| November 3-4, 2017


The goal of the Prevention Summit is to provide an enriching and culturally competent training and networking opportunity for youth, volunteers and professionals working toward the prevention of substance abuse, violence and other destructive behaviors as well as integrating such prevention efforts with primary health care.

History of the Prevention Summit

The prevention community in Washington State has been convening annually since the 1980s. The initial conferences were held in Ellensburg, Washington, on the campus of Central Washington University. The conferences were known as “family focus” meetings, and soon after became known as the annual “Building a Vision” conference. After a few name changes in the late 1990s, the annual conference was renamed in 1999 as the Washington State Prevention Summit. Despite changes over time in name, location and leadership planning, the spirit of the annual Summit has remained constant. It is the one time during the year when the prevention community can come together, reflect on the past year’s successes, learn new strategies, and network with a variety of people–including parents, children, teachers, law enforcement officials, prevention professionals, treatment providers, policy makers, college faculty, students and dedicated volunteers who are all interested in preventing alcohol, tobacco and other drug abuse in Washington State

Who Should Attend

Middle and high school students Treatment providers Parents
Prevention providers School personnel Government agencies
Law enforcement personnel Policy makers Youth service providers
Coalition leaders and members Counselors Social Workers

The Summit and Spring Youth Forum Make a Difference!

Below is the representation of data collected from teams since the Fall of 2008:

  • 41-58 teams participate in the Spring Youth Forum and Prevention Summit every year!
  • 350 youth and adults participate in Spring Youth Forum annually on average.
  • 42 Washington state youth prevention teams present their projects at the Spring Youth Forum on average.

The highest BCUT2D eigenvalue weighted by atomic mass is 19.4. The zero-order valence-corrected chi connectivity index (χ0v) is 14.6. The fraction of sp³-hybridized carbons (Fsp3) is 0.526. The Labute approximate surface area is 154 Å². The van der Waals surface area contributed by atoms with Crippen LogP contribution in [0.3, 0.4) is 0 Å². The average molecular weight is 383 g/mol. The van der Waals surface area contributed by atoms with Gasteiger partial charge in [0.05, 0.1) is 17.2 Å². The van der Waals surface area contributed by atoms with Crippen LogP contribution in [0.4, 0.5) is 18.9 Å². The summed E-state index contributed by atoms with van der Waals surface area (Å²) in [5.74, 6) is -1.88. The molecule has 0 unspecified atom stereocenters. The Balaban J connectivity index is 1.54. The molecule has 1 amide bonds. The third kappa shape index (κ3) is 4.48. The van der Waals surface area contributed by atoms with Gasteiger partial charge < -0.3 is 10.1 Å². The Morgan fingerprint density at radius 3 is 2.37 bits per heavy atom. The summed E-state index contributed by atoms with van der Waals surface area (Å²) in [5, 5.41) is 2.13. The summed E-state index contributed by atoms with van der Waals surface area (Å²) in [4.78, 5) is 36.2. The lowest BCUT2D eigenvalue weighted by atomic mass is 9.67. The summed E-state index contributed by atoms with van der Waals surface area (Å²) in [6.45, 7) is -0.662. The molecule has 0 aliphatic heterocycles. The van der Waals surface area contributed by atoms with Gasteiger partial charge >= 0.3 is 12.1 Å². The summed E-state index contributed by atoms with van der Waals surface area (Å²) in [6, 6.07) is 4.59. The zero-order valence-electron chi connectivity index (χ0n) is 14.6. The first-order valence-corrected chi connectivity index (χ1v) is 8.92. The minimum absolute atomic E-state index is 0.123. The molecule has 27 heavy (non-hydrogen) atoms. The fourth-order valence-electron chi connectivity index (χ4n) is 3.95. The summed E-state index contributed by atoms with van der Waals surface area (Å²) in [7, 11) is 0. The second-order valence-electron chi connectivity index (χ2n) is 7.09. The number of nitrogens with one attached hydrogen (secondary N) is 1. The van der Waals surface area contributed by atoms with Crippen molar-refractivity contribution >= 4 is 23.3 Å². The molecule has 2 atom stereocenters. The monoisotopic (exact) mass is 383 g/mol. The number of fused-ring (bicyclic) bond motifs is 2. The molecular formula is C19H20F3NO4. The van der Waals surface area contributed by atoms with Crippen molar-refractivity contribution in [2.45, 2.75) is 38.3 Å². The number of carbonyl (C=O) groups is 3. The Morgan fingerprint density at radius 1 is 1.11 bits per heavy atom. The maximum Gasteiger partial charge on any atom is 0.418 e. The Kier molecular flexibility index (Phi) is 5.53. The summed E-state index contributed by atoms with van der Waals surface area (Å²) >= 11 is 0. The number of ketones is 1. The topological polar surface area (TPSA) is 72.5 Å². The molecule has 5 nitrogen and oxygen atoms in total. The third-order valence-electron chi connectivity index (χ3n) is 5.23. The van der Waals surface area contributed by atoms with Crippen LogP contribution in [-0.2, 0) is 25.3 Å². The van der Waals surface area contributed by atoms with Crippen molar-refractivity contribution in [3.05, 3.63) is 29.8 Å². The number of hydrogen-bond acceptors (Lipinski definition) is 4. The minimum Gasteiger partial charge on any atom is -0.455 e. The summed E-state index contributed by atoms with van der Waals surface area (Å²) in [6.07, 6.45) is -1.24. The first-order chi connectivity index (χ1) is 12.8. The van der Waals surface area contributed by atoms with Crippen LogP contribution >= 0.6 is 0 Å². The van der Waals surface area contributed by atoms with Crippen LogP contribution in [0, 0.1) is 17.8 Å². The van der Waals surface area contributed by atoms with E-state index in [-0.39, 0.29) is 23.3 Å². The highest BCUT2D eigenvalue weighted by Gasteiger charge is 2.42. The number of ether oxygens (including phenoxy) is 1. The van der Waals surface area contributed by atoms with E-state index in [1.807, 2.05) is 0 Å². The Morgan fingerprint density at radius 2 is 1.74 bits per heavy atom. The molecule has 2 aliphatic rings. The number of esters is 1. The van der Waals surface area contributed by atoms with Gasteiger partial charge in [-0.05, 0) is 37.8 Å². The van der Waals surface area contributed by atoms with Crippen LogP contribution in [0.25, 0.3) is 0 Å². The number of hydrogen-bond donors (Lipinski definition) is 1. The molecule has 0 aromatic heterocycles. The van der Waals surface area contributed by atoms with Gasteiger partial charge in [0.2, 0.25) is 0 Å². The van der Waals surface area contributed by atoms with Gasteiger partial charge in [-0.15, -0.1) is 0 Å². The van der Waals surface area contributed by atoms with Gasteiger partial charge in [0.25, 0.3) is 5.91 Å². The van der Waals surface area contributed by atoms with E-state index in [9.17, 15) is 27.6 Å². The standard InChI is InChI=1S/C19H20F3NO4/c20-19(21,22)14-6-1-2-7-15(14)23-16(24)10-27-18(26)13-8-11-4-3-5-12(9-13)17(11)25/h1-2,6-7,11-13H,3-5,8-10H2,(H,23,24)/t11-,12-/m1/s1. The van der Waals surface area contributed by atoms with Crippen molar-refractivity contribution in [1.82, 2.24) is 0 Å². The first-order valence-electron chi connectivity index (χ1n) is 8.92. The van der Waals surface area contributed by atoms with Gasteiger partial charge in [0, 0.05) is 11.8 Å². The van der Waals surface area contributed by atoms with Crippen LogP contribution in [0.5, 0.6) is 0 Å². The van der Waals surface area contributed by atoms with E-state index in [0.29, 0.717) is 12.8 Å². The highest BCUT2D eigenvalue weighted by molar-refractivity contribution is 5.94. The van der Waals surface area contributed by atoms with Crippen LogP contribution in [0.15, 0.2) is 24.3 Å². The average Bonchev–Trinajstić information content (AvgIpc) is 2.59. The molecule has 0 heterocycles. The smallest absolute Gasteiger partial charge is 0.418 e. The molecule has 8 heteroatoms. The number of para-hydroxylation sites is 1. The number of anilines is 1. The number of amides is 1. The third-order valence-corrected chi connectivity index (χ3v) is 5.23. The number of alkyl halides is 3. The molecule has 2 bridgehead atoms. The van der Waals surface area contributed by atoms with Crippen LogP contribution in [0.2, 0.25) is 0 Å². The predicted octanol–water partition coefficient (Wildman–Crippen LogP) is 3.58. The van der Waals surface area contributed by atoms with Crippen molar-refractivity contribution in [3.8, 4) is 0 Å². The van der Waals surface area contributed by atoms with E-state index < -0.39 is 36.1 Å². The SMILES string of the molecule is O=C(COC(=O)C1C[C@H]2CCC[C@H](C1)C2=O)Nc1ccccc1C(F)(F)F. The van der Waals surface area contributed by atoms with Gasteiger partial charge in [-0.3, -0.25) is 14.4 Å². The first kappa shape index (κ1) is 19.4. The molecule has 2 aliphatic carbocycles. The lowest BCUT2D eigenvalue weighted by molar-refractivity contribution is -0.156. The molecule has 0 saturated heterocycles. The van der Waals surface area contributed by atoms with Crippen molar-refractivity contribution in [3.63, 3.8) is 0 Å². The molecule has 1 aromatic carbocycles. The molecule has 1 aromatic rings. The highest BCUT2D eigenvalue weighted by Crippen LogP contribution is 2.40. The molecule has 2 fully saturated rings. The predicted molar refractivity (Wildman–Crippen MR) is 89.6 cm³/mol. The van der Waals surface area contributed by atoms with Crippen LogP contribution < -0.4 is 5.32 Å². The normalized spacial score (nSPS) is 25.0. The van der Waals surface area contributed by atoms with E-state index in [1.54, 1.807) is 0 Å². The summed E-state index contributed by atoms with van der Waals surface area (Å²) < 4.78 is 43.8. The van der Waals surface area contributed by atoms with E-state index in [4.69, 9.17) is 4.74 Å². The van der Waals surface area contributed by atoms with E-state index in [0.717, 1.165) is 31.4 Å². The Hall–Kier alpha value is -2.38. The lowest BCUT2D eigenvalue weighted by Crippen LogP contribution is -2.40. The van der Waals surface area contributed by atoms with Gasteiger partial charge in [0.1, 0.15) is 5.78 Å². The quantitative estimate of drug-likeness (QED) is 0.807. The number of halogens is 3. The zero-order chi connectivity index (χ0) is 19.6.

• 51% of the teams that participate in the Prevention Summit, also participate in the Spring Youth Forum.
  • 100% of the Spring Youth Forum prevention teams submitted project success stories.
  • The top 5 prevention areas for teams indicated are: General Prevention, Alcohol Prevention, Anti-Tobacco Projects, Illegal Drug Use and Prescription or Over-the-Counter Drug Abuse/Use (2010, 2011 data).
  • Additionally of those that completed the evaluation surveys for the Spring Youth Forum and the Prevention Summit (2009 – 2011 data):
    • A total of 99% of participants would recommend the Forum to others, and a total of 86% would absolutely recommend the Forum.
    • 96% who attended the Forum indicated that the event was a “motivational experience.”
    • 95% who attended the Prevention Summit indicated that the event was a “motivational experience.”
    • Over the last three years, 90% or more of the participants at the Summit have been satisfied overall.
    • A total of 96% of participants would recommend the Summit to others, and a total of 77% would absolutely recommend the Summit.

Planning Committee Members

Gabrielle Richard, MPS, Division of Behavioral Health and Recovery, Conference Chair
Brenda Barrios • Cathy Kelley • Cristal Connelly • Dayana Ruiz • Derek Franklin • Elizabeth Glavish • Erin James • Georgina Cook • Gerry Apple Gwen Fraser • Heather D Williams • Jennifer Dorsett • Julee Christianson • Kirstin L Mcfarland • Liz Wilhelm • Lucilla Mendoza • Mary Segawa • Miae Aramori • Nancy Fiander • Peggy Gutierrez • Rita Pinchot • Scott Waller